The U.S. Supreme Court recently ruled that juveniles cannot be sentenced to life without parole (LWOP) for any charge other than homicide, citing the country's "evolving standards of decency" and the Eighth Amendment's ban on cruel and unusual punishment.
On Friday, based on that decision, a group of area lawyers filed post-conviction release petitions in Philadelphia, Montgomery, and Dauphin Counties on behalf of five inmates sentenced as juveniles who are now serving LWOP for homicide. Three cases involve robberies ending in murder committed by a codefendant.
What does it say about a society that locks up juveniles and says they have no chance for redemption, rehabilitation, and change? Are prisons places to educate, discipline, and reform inmates - correctional institutions - or are they human warehouses to incarcerate people until they die?
Joseph Ligon was 15 when he and five boys from South Philadelphia went on a crime spree, killing two men and stabbing six others.
Ligon was sentenced to life without parole. In 1953.
He's now 73. He has spent more than half a century in prison, mostly at Graterford.
"It's simply wrong to look upon him as the same person who committed the crimes," says Bradley S. Bridge of the Defender Association of Philadelphia. "He has done all that we, as a society, would want him to do," adding that "he's gone through rehabilitation."
The Supreme Court's May decision and its 2005 ruling banning capital punishment of juveniles cite neuroscientific evidence of the developmental difference between children and adults. "Their brains are not fully formed. They don't understand the consequences of their actions. They're more susceptible to peer pressure," Bridge argues.
Pennsylvania's juvenile incarceration rate is so high because the state requires LWOP for all defendants convicted of first- or second-degree murder, whether they are adults or juveniles. This mandate deprives judges of discretionary sentencing. Following the crack epidemic of the late 1980s and early 1990s, when juvenile homicide rates soared, the state pushed more teens into the adult system, even for first-time offenses.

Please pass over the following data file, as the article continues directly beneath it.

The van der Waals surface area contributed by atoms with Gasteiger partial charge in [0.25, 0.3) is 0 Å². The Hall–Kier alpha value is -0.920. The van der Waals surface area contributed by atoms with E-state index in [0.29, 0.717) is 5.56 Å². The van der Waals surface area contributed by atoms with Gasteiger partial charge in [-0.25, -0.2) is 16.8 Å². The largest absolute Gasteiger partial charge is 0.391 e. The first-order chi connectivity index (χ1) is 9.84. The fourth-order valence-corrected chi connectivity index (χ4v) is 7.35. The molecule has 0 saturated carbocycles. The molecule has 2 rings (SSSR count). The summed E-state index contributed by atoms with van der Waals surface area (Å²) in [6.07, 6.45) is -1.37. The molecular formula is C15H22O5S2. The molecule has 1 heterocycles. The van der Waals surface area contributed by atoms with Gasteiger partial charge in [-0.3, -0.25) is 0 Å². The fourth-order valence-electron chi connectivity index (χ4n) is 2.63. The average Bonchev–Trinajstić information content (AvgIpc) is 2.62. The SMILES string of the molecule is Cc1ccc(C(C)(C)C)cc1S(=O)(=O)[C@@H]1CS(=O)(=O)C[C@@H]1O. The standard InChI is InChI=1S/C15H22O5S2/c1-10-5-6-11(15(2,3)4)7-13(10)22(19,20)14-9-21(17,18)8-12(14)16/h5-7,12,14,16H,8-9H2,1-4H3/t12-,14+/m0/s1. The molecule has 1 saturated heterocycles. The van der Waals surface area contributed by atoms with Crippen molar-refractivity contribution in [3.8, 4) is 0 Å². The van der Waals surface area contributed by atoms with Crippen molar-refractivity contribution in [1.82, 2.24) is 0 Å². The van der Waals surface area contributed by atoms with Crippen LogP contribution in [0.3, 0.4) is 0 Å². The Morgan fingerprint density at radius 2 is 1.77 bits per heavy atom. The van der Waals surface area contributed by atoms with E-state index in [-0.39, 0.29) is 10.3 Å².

And yet the practice has had no noticeable effect on reducing crime.
Meanwhile, costs keep rising, with $1.8 billion appropriated for prisons next year. The state spends an average of $32,000 annually on each of more than 51,000 inmates. With age, health costs can accelerate to $200,000 a year, ironically at the time when an inmate is at the lowest risk of committing criminal violence.
"Punishment without rehabilitation is a failure," says Sen. Stewart Greenleaf (R., Montgomery), Judiciary Committee chair, who has held hearings on juvenile sentencing. "Everybody's entitled to second chances."
Many inmates have committed horrible crimes. No one is protesting their innocence.
"The challenge we're raising isn't letting them all out on the streets," says Temple law professor Sara Jacobson. "We are just asking for the possibility of parole and redemption, that what an inmate has done in prison for years and years should count. That you've been good, and understand what you've done."
Jacobson is handling the petition of John Pace, who committed a second-degree felony in Philadelphia at 17, during a robbery, assaulting a victim who later died. Upon advice of counsel, Pace pleaded guilty, believing he would receive a reduced sentence. Instead, he was sentenced to life without parole.
A juvenile's failure to grasp the consequences of his actions as well as the complexity of the legal system puts him at a severe disadvantage compared with adults. Pace is now 42, having served almost a quarter-century at Graterford.
Yet children grow. Teenagers can be dumb. They can do terribly wrong things. But they can learn.
"Kids have a capacity for change," says Levick. "They have a greater capacity for rehabilitation than adults." Children enter the criminal-justice system "without us knowing enough about them at the time of sentencing," she argues. Instead, Levick says, the approach is "let's lock them up and throw away the keys."
Last month, State Rep. Kenyatta Johnson (D., Phila.) introduced a bill abolishing juvenile life imprisonment without parole, allowing prisoners to apply at age 31 for parole, then every three years thereafter. Current inmates could appeal for resentencing. Meanwhile, lawyers are hopeful their petitions will prod the judicial system to reexamine sentencing.
At age 73, Ligon "looks like somebody's grandfather," Bridge says. "He's no longer a danger to anyone." He's lived almost all of his life in prison.
"To continue his incarceration seems cruel and unseemly. It says something rather bad about our society when we do not allow people to demonstrate, by any objective criteria, that they have changed," Bridge says. "It's simply medieval."
Contact columnist Karen Heller at 215-854-2586 or firstname.lastname@example.org.